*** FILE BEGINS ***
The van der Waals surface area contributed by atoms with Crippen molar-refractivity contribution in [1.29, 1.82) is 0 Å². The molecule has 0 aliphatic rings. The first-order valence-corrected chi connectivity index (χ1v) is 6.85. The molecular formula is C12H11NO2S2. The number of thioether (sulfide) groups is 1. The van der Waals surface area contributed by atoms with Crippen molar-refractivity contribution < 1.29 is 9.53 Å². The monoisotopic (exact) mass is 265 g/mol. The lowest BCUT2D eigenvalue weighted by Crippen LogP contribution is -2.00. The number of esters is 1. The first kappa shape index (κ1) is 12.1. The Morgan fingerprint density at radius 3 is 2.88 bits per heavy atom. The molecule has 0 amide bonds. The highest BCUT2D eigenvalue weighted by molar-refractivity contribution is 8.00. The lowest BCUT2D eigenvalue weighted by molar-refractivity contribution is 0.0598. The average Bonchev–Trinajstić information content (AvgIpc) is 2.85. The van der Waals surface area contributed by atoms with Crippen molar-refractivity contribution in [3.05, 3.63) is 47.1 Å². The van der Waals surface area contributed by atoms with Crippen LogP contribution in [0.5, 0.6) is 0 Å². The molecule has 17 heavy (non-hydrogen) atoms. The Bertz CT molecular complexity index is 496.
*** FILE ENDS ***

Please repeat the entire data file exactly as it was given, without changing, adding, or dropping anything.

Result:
The van der Waals surface area contributed by atoms with Crippen molar-refractivity contribution in [1.29, 1.82) is 0 Å². The molecule has 0 aliphatic rings. The first-order valence-corrected chi connectivity index (χ1v) is 6.85. The molecular formula is C12H11NO2S2. The number of thioether (sulfide) groups is 1. The van der Waals surface area contributed by atoms with Crippen molar-refractivity contribution < 1.29 is 9.53 Å². The monoisotopic (exact) mass is 265 g/mol. The lowest BCUT2D eigenvalue weighted by Crippen LogP contribution is -2.00. The number of esters is 1. The first kappa shape index (κ1) is 12.1. The Morgan fingerprint density at radius 3 is 2.88 bits per heavy atom. The molecule has 0 amide bonds. The highest BCUT2D eigenvalue weighted by molar-refractivity contribution is 8.00. The lowest BCUT2D eigenvalue weighted by molar-refractivity contribution is 0.0598. The average Bonchev–Trinajstić information content (AvgIpc) is 2.85. The van der Waals surface area contributed by atoms with Crippen molar-refractivity contribution in [3.05, 3.63) is 47.1 Å². The van der Waals surface area contributed by atoms with Crippen LogP contribution in [0.5, 0.6) is 0 Å². The molecule has 17 heavy (non-hydrogen) atoms. The Bertz CT molecular complexity index is 496.